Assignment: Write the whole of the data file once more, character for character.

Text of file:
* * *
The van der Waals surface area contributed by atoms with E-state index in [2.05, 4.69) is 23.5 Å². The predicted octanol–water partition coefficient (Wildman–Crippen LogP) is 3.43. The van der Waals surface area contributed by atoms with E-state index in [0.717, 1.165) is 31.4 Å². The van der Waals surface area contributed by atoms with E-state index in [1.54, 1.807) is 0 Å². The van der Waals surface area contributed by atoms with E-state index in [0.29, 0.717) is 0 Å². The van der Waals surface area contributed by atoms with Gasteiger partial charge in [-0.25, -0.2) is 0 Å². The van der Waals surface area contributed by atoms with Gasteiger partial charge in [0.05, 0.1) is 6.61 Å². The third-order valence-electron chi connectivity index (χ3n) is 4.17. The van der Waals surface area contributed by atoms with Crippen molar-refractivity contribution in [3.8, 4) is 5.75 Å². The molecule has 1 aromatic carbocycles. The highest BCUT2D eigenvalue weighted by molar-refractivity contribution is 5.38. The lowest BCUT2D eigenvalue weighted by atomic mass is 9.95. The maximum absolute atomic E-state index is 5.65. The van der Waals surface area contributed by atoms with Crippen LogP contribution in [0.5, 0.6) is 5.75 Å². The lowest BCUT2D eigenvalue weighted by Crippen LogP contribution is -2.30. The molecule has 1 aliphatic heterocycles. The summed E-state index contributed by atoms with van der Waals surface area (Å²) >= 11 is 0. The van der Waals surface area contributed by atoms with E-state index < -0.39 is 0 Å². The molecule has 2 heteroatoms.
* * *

The van der Waals surface area contributed by atoms with E-state index in [2.05, 4.69) is 23.5 Å². The predicted octanol–water partition coefficient (Wildman–Crippen LogP) is 3.43. The van der Waals surface area contributed by atoms with E-state index in [0.717, 1.165) is 31.4 Å². The van der Waals surface area contributed by atoms with E-state index in [1.54, 1.807) is 0 Å². The van der Waals surface area contributed by atoms with E-state index in [0.29, 0.717) is 0 Å². The van der Waals surface area contributed by atoms with Gasteiger partial charge in [-0.25, -0.2) is 0 Å². The van der Waals surface area contributed by atoms with Gasteiger partial charge in [0.05, 0.1) is 6.61 Å². The third-order valence-electron chi connectivity index (χ3n) is 4.17. The van der Waals surface area contributed by atoms with Crippen molar-refractivity contribution in [3.8, 4) is 5.75 Å². The molecule has 1 aromatic carbocycles. The highest BCUT2D eigenvalue weighted by molar-refractivity contribution is 5.38. The lowest BCUT2D eigenvalue weighted by atomic mass is 9.95. The maximum absolute atomic E-state index is 5.65. The van der Waals surface area contributed by atoms with Crippen LogP contribution in [0.5, 0.6) is 5.75 Å². The lowest BCUT2D eigenvalue weighted by Crippen LogP contribution is -2.30. The molecule has 1 aliphatic heterocycles. The summed E-state index contributed by atoms with van der Waals surface area (Å²) >= 11 is 0. The van der Waals surface area contributed by atoms with E-state index < -0.39 is 0 Å². The molecule has 2 heteroatoms.